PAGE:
So how do we avoid bad phrasing? The best place to start is the phrases you have an allergy to yourself. It doesn’t have to be a strong aversion, but if somebody opens an email or fires off a tweet with a turn of phrase that makes you go “ugh,” then you’re likely not alone.
Secondly, get your copy together and look for phrases you use over and over again. We all reuse turns of phrase in how we communicate, but your customers may be a little tired of seeing those words. Shake things up, if for no other reason than to boost engagement.
Finally, challenge yourself to write the same copy in different ways. We can too often reach for stock phrases when we’re tired, or busy, or just really want to go home. But taking a moment to stop, look at what you’re really trying to say, and then think of a better way to say it, can pay off enormously. It shows that you care, and your customers will appreciate it. If you’re ready to see the power of great copy in action, sign up for a live demo of Pushnami!
What Matters To Your Push List?
What makes your customers feel heard?
We all, at root, want to be heard. Is there anything more satisfying than explaining something to a person and having them just get it? Being heard is especially important when it comes to browser-based push notifications and customer service, because the more customers feel heard and understood, the better they feel about getting your notifications. So, how can you know what your customers are telling you?
Read Their Emails
The first method is reading customer feedback and asking for it if you want more of it. Likely you receive at least a few customer emails a week, usually discussing customer service, or perhaps there are tweets, voice mails, or other forms of contact. If you want elaboration, you should push out a short survey with a small incentive for their time, and you should consider what they say in your push strategy. There are some drawbacks to suggestion boxes and customer surveys, in some senses. Mostly people only want to weigh in when you are doing something very right, or they’re convinced you’re doing something awful. So, enjoy the praise, and think seriously about the criticism, but don’t let it be the only factor.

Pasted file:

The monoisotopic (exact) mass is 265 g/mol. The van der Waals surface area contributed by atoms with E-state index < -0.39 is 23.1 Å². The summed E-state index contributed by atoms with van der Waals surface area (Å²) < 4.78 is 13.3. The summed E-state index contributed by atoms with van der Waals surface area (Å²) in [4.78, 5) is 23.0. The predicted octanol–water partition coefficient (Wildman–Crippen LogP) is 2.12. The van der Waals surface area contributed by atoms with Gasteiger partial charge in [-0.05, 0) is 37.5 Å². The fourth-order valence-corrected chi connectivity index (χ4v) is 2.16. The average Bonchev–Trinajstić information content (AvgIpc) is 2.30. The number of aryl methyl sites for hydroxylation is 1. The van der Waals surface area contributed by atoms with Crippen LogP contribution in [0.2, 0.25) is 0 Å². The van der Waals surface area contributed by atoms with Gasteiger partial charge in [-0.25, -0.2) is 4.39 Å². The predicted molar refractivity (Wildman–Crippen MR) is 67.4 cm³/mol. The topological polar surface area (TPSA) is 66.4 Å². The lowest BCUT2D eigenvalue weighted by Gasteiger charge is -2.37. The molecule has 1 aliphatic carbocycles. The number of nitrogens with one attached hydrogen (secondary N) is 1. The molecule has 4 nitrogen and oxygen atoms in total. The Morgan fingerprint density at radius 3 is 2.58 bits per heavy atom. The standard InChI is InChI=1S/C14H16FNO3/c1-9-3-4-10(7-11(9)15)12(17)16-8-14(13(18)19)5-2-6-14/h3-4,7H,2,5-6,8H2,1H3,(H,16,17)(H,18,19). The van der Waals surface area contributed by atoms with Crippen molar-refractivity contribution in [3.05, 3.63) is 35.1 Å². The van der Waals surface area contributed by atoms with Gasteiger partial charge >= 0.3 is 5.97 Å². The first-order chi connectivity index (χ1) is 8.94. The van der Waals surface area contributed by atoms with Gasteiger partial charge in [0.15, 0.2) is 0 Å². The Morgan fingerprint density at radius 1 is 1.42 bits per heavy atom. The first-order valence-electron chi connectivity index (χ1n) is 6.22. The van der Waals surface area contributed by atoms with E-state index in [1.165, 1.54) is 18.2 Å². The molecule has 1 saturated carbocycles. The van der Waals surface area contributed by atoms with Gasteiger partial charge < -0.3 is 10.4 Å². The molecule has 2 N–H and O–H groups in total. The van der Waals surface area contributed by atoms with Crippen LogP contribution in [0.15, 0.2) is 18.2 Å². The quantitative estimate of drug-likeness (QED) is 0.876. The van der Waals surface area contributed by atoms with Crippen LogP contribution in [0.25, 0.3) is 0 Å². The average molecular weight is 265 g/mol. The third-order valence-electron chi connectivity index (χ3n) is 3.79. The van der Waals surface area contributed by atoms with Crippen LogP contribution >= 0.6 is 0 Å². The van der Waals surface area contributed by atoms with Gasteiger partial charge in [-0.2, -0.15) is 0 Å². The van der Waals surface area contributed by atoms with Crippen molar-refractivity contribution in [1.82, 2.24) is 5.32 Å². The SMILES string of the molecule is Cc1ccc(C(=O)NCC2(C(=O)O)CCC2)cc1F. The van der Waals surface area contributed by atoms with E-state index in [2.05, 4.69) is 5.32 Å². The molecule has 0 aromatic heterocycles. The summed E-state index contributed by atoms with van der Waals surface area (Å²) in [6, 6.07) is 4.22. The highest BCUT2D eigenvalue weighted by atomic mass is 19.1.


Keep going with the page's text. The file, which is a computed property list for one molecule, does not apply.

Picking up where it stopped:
Look At Sales
Another question to ask yourself is what your customers buy. It’s not unusual for a certain type of gap to be found between what customers say they want and what they actually buy. For proof, just ask anybody what their taste in music is at a party, and then scroll through their streaming history; we’re sure you’ll find a few bands they left off.
Again, this is an imperfect measure because if your customers don’t want to talk about it, it’s probably not a good idea to bring it up. And sometimes what they buy most is because of need, not desire; few people have a deep affection for nails, but hardware stores sell lots of them.
They may not want a hug, but customers should know you’re listening.
Watch Conversion Rates
In push notifications, specifically, there’s one data point that really tells you what you want to know in terms of customer satisfaction: the conversion rate. There’s not a lot of grey area between “click” and “didn’t click,” after all. If something shows a significant increase in conversion rates, it’s worth following up on.
That said, don’t go by the rate alone. Look at what happens after they click. Do they engage in the action you want them to take on the site? Do they do something else entirely? Do they just click away? The conversions you should most be interested in are the ones that clicked.
Think About Their Goals
Another question to ask yourself is what goals your customers are hoping to achieve with your products. What are they buying and what are they using it for? As well as you might think you know your market, you might be surprised at the uses some people are putting your product to. If some uses stand out, then it’s worth asking why they’re using it that way.